The couple in Van Gogh's blue wood is walking
where there is no path, amid tall,
seemingly branchless blue and pink trees. The tree crowns
are beyond the frame, reaching up into our mind's eye—
because we know where trees go and that they are full
of wind and a thousand softly stirring
machines that are alive. Equally out of sight,for
nests of intricately woven strength and fragility hang
like proofs that there are no diagrams or maps
for life's most important journeys. The horizon
at the couple's back, between the trees, is black.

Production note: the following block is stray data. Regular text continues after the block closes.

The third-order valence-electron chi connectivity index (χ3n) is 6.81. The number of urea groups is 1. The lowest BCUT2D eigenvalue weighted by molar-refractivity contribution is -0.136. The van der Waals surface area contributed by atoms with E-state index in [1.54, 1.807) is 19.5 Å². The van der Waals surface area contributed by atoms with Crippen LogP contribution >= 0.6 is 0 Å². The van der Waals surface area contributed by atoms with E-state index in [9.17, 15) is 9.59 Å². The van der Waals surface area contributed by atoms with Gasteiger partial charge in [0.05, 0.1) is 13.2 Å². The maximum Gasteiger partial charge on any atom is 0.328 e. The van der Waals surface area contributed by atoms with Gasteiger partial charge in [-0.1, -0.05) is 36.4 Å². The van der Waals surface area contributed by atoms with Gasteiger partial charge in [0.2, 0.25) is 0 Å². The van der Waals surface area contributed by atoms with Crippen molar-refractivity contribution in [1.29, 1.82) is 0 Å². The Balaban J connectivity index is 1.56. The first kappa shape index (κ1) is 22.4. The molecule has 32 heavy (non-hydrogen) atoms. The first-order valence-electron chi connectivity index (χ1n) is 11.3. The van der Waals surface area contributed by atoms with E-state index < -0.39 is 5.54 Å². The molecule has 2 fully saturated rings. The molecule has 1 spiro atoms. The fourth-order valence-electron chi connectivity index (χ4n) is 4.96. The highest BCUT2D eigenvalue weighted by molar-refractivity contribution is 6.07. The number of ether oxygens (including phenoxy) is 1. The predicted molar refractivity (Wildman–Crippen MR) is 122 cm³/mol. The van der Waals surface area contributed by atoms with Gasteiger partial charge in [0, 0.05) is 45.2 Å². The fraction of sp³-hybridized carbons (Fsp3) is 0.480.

They walk toward light. Crowds of waist-high flowers,
on thick-leaved stalks, sing in stout slurries of pink and white.
The couple cannot think of anything good
ever coming from anger, so they are more happy than not.
That could be true. Maybe I want it to be
true of me, of us. And like us, they may have worn paths
to the most forest-deep secrets in each other's lives.
Or perhaps they are only now on their way to the place
where they will become lovers, the excitement of their flesh
through their clothes singing, making them careless,
giddy, and light as birds in flight.
Of course, we can't know any of this. Perhaps, even Van Gogh
didn't know anything about them: so many unseen possibilities
lived in a blue wood, so like ours.
|From A Tide of a Hundred Mountains by Richard Levine. Copyright © 2012 by Richard levine. Reprinted with permission of Bright Hill Press. All rights reserved.|